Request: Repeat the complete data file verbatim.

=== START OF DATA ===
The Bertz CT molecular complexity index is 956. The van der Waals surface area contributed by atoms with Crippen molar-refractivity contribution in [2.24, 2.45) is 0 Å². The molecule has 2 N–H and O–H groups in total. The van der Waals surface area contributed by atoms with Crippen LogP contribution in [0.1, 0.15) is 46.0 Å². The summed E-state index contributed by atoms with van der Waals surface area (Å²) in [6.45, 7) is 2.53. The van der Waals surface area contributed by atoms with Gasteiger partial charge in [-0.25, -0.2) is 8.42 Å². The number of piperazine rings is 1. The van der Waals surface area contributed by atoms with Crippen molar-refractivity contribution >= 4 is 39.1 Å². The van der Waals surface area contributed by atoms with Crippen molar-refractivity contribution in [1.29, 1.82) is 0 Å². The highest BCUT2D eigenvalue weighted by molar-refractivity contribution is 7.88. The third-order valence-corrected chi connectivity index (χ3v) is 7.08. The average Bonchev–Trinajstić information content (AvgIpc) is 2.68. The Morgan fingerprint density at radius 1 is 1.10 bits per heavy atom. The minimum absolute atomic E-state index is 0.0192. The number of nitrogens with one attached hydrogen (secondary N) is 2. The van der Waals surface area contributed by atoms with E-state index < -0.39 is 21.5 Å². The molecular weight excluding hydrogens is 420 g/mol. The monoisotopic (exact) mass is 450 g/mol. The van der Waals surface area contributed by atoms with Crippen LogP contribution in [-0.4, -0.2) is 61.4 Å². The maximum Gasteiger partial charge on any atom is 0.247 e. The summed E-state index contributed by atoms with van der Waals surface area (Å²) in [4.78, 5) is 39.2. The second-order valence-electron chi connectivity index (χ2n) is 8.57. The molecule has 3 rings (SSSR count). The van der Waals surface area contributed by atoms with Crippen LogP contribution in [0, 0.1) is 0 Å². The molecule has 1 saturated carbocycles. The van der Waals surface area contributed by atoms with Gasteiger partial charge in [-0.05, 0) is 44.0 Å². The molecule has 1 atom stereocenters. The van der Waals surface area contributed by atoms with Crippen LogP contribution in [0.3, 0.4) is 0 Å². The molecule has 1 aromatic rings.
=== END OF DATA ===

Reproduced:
The Bertz CT molecular complexity index is 956. The van der Waals surface area contributed by atoms with Crippen molar-refractivity contribution in [2.24, 2.45) is 0 Å². The molecule has 2 N–H and O–H groups in total. The van der Waals surface area contributed by atoms with Crippen LogP contribution in [0.1, 0.15) is 46.0 Å². The summed E-state index contributed by atoms with van der Waals surface area (Å²) in [6.45, 7) is 2.53. The van der Waals surface area contributed by atoms with Gasteiger partial charge in [-0.25, -0.2) is 8.42 Å². The number of piperazine rings is 1. The van der Waals surface area contributed by atoms with Crippen molar-refractivity contribution >= 4 is 39.1 Å². The van der Waals surface area contributed by atoms with Crippen molar-refractivity contribution in [1.29, 1.82) is 0 Å². The highest BCUT2D eigenvalue weighted by molar-refractivity contribution is 7.88. The third-order valence-corrected chi connectivity index (χ3v) is 7.08. The average Bonchev–Trinajstić information content (AvgIpc) is 2.68. The Morgan fingerprint density at radius 1 is 1.10 bits per heavy atom. The minimum absolute atomic E-state index is 0.0192. The number of nitrogens with one attached hydrogen (secondary N) is 2. The van der Waals surface area contributed by atoms with E-state index < -0.39 is 21.5 Å². The molecular weight excluding hydrogens is 420 g/mol. The monoisotopic (exact) mass is 450 g/mol. The van der Waals surface area contributed by atoms with Crippen LogP contribution in [-0.4, -0.2) is 61.4 Å². The maximum Gasteiger partial charge on any atom is 0.247 e. The summed E-state index contributed by atoms with van der Waals surface area (Å²) in [4.78, 5) is 39.2. The second-order valence-electron chi connectivity index (χ2n) is 8.57. The molecule has 3 rings (SSSR count). The van der Waals surface area contributed by atoms with Crippen LogP contribution in [0, 0.1) is 0 Å². The molecule has 1 saturated carbocycles. The van der Waals surface area contributed by atoms with Gasteiger partial charge in [-0.05, 0) is 44.0 Å². The molecule has 1 atom stereocenters. The van der Waals surface area contributed by atoms with Crippen LogP contribution in [0.3, 0.4) is 0 Å². The molecule has 1 aromatic rings.